DO you know what writers are entitled to claim as expenses? It’s THAT time of year again – #accounts, #TaxReturns

Having conquered my internet problems (unbelievable amount of time wasted, convincing my service provider their supplied router was dead, but they finally sent a new one), I am now up to my armpits in accounts, it being TAX RETURN month.

I thought I’d take a quick brain break and check in with you all, to see how you are doing with your books (financial, that is).

Last year IΒ stole appropriated our box room, and turned it into an accounts office.

Doesn’t take up too much room, and no distractions. Notice the essential piece of equipment – the kettle…

Also useful for keeping stock:

I do love a hard copy πŸ˜€

I’m not finished organising yet, I want to get to the stage where I do my books each month, so I don’t have a mad panic in January. I’m not there yet, but I DO have an efficient filing system, that involves putting each invoice in an appropriately labelled folder as soon as it arrives/gets printed.

This way they are all ready and in order, all I have to do is plug the figures into the ledger πŸ˜€

I don’t know what the differences are between UK tax and US tax, but in case you are starting out and not yet clear on how to manage your expenses, here is a list of items we writers are allowed in the UK to legitimately claim:

  • cost of covers/editing
  • marketing costs
  • cost of stock (physical books)
  • paper/stationery
  • writing software
  • computer support
  • hardware (estimate a percentage used by the business if you also use it personally, and only charge the business portion)
  • ongoing education – have you bought any online writing/marketing courses, or educational books?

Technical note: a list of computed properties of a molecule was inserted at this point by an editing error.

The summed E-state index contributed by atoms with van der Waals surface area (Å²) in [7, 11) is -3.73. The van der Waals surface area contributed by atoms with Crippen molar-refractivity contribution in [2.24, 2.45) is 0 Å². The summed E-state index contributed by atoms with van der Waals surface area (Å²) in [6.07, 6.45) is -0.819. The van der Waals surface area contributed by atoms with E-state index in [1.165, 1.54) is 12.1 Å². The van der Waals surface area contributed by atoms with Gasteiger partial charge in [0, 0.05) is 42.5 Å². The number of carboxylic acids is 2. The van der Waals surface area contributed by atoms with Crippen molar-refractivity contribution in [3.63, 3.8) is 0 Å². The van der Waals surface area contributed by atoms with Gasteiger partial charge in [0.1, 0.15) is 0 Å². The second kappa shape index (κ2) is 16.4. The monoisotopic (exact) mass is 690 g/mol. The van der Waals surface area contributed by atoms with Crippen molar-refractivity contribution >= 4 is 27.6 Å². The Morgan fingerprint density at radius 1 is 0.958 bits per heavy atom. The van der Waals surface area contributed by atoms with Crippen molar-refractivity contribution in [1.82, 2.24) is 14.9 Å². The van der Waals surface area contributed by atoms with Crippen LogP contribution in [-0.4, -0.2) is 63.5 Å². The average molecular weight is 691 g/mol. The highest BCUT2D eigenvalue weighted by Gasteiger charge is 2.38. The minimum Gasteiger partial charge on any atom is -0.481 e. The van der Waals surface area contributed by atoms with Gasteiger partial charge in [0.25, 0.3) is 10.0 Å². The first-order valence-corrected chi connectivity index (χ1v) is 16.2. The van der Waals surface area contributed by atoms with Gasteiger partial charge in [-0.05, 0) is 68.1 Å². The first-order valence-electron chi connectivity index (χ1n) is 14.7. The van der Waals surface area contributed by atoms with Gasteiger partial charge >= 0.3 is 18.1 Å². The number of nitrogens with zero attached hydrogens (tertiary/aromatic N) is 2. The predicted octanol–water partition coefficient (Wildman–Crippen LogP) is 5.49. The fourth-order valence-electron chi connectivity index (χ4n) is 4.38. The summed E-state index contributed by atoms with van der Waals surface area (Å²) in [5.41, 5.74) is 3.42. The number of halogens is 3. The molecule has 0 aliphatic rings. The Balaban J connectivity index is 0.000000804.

• networking/educational events (conventions/conferences) plus travel to get there, hotel costs, and reasonable food expenses
  • travel costs to anything like book signings, talks etc.
  • charge yourself a small rental fee for use of space in the home
  • phone/internet (again, a percentage of total to reflect the business/personal portions)

Make sure you have receipts for EVERYTHING. You don’t need to send them in with your return (I do mine online, anyway) but you DO need to keep them in case the IR asks to see them. I’ve been investigated twice in the past ten years, just picked at random.

Can you add to my list? Are there any differences in your country? I am in the UK, in case you’re at all confused.


  1. Looks like a serious headache to me. Good job you had a room setup especially.

    Liked by 1 person

    1. I’ve run my own businesses for over 20 years, and always done my own books. Until a couple years ago I had to clear the decks (main office desk and floor) to make space for it all. This has made things so much easier, although sadly the main office (where I write) no longer gets that enforced annual clear out, so perhaps its not such a good thing???


  2. Well isn’t this perfect timing.

    Liked by 1 person

    1. πŸ˜€ Not a subject we want to think about too often, but unfortunately essential once a year.


  3. davidjrogersftw · · Reply

    I just love this nitty-gritty post. Thank you.

    Liked by 1 person

    1. I gained so much from other writers sharing this sort of thing when I was starting out, I like to pass it on. Thanks for commenting πŸ˜€


  4. Deb, our lists and folder system is almost identical! Why am I not surprised? πŸ™‚ ❀

    Liked by 1 person

    1. Ha ha ha! This is becoming spooky…

      Liked by 1 person

      1. For some reason, I’m not really surprised! πŸ˜‰

        Liked by 1 person

  5. Hi Deborah.

    What an interesting insight into your “office”. I’m AAT certified and still find that time of year to be a big headache.

    I’ve just re-published an article that your readers may find useful. It still receives daily hits now.

    I hope it helps.

    Thanks for sharing,



    1. Thanks for sharing, Nathan, any info on this frustratingly dull but essential topic is always useful.


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